• You are breastfeeding or pregnant
  • You are trying to become pregnant   
  • You have a history of an eating disorder 
  • You have low blood pressure 
  • You have a history of hypoglycemia
  • You are underweight, or you have been advised to gain weight by a healthcare provider or nutritionist
  • You have a history of amenorrhea 

Additionally, make sure to seek medical supervision or medical advice before starting IF if you have any of the following health conditions:

  • You are taking certain medications
  • You have certain medical conditions or health issues, such as diabetes or high blood pressure (aka hypertension)
  • You have a history of hypoglycemia or low blood sugar

Intermittent fasting plans are only one of many types of diets that can help people improve overall health.

If you find that you are uncomfortable with the idea of going a long time before your next meal, then this may not be an effective therapeutic approach for you. Ultimately, actual fasting isn’t for everyone, and that is not a bad thing.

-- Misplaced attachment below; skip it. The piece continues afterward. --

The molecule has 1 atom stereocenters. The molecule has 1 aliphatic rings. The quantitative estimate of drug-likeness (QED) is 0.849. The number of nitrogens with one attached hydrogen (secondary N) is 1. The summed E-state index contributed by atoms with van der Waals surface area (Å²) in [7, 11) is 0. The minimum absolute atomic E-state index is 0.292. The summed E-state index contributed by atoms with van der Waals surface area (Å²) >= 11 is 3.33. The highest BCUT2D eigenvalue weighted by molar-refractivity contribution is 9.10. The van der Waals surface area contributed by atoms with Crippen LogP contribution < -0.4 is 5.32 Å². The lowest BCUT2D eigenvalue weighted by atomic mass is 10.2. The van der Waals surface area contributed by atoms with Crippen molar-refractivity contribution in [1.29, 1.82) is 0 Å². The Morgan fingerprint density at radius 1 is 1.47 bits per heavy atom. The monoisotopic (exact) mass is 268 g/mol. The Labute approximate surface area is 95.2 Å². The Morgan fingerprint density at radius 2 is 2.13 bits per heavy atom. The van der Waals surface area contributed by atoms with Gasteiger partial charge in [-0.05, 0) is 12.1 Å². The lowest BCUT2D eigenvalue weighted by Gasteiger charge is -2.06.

The best dietary plan is the one that you can maintain in the long run.

The takeaway: Side effects and cons of intermittent fasting may include hunger pangs, weakness, binge eating, fatigue, and low energy levels, especially during the first day or a couple of days of a fast diet.

People with a history of an eating disorder or who are underweight may want to avoid this intensive dietary management program. Pregnant women should also avoid this diet.